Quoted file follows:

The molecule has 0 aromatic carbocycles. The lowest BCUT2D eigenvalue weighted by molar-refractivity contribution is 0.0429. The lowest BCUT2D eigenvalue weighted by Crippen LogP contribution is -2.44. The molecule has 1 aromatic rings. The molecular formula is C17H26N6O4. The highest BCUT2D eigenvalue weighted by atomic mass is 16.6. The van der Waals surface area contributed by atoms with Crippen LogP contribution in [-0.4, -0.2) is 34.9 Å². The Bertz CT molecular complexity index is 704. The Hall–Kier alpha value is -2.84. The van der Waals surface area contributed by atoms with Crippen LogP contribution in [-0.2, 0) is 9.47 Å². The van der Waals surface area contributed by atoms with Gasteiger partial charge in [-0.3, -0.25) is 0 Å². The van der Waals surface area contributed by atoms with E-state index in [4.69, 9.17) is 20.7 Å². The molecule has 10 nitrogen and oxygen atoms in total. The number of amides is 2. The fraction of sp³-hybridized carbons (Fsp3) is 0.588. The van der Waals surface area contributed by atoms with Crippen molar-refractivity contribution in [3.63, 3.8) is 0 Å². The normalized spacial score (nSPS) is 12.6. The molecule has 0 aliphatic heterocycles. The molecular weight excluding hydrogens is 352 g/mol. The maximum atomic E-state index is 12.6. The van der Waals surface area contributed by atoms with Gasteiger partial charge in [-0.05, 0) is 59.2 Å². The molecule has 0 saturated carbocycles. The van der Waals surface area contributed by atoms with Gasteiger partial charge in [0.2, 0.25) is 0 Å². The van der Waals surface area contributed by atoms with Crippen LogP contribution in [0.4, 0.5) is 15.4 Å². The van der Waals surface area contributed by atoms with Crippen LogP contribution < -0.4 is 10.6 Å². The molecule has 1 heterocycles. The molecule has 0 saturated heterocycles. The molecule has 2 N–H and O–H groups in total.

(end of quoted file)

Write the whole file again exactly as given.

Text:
The molecule has 0 aromatic carbocycles. The lowest BCUT2D eigenvalue weighted by molar-refractivity contribution is 0.0429. The lowest BCUT2D eigenvalue weighted by Crippen LogP contribution is -2.44. The molecule has 1 aromatic rings. The molecular formula is C17H26N6O4. The highest BCUT2D eigenvalue weighted by atomic mass is 16.6. The van der Waals surface area contributed by atoms with Crippen LogP contribution in [-0.4, -0.2) is 34.9 Å². The Bertz CT molecular complexity index is 704. The Hall–Kier alpha value is -2.84. The van der Waals surface area contributed by atoms with Crippen LogP contribution in [-0.2, 0) is 9.47 Å². The van der Waals surface area contributed by atoms with Gasteiger partial charge in [-0.3, -0.25) is 0 Å². The van der Waals surface area contributed by atoms with E-state index in [4.69, 9.17) is 20.7 Å². The molecule has 10 nitrogen and oxygen atoms in total. The number of amides is 2. The fraction of sp³-hybridized carbons (Fsp3) is 0.588. The van der Waals surface area contributed by atoms with Crippen molar-refractivity contribution in [3.63, 3.8) is 0 Å². The normalized spacial score (nSPS) is 12.6. The molecule has 0 aliphatic heterocycles. The molecular weight excluding hydrogens is 352 g/mol. The maximum atomic E-state index is 12.6. The van der Waals surface area contributed by atoms with Gasteiger partial charge in [-0.05, 0) is 59.2 Å². The molecule has 0 saturated carbocycles. The van der Waals surface area contributed by atoms with Gasteiger partial charge in [0.2, 0.25) is 0 Å². The van der Waals surface area contributed by atoms with Crippen LogP contribution in [0.4, 0.5) is 15.4 Å². The van der Waals surface area contributed by atoms with Crippen LogP contribution < -0.4 is 10.6 Å². The molecule has 1 heterocycles. The molecule has 0 saturated heterocycles. The molecule has 2 N–H and O–H groups in total.